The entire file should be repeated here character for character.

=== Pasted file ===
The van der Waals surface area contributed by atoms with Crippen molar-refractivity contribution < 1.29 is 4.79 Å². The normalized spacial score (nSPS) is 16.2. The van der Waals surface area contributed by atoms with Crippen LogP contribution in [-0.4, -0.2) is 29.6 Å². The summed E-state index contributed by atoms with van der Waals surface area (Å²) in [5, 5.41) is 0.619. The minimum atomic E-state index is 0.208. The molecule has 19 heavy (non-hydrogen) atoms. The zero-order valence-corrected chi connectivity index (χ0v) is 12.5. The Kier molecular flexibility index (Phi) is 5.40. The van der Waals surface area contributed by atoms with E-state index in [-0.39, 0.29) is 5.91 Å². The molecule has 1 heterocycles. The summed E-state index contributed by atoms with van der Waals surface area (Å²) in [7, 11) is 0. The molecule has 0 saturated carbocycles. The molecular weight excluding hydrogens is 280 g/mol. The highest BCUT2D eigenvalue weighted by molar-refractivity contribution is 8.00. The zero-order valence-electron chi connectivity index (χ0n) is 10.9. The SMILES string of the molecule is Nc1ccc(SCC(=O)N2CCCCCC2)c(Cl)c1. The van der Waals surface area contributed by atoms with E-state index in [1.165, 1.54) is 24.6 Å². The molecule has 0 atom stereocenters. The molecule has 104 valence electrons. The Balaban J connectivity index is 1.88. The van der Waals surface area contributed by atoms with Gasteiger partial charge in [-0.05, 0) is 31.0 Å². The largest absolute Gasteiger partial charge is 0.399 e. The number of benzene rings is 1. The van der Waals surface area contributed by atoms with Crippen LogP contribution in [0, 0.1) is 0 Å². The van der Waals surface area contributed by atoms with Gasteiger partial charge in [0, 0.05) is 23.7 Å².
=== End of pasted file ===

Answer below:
The van der Waals surface area contributed by atoms with Crippen molar-refractivity contribution < 1.29 is 4.79 Å². The normalized spacial score (nSPS) is 16.2. The van der Waals surface area contributed by atoms with Crippen LogP contribution in [-0.4, -0.2) is 29.6 Å². The summed E-state index contributed by atoms with van der Waals surface area (Å²) in [5, 5.41) is 0.619. The minimum atomic E-state index is 0.208. The molecule has 19 heavy (non-hydrogen) atoms. The zero-order valence-corrected chi connectivity index (χ0v) is 12.5. The Kier molecular flexibility index (Phi) is 5.40. The van der Waals surface area contributed by atoms with E-state index in [-0.39, 0.29) is 5.91 Å². The molecule has 1 heterocycles. The summed E-state index contributed by atoms with van der Waals surface area (Å²) in [7, 11) is 0. The molecule has 0 saturated carbocycles. The molecular weight excluding hydrogens is 280 g/mol. The highest BCUT2D eigenvalue weighted by molar-refractivity contribution is 8.00. The zero-order valence-electron chi connectivity index (χ0n) is 10.9. The SMILES string of the molecule is Nc1ccc(SCC(=O)N2CCCCCC2)c(Cl)c1. The van der Waals surface area contributed by atoms with E-state index in [1.165, 1.54) is 24.6 Å². The molecule has 0 atom stereocenters. The molecule has 104 valence electrons. The Balaban J connectivity index is 1.88. The van der Waals surface area contributed by atoms with Gasteiger partial charge in [-0.05, 0) is 31.0 Å². The largest absolute Gasteiger partial charge is 0.399 e. The number of benzene rings is 1. The van der Waals surface area contributed by atoms with Crippen LogP contribution in [0, 0.1) is 0 Å². The van der Waals surface area contributed by atoms with Gasteiger partial charge in [0, 0.05) is 23.7 Å².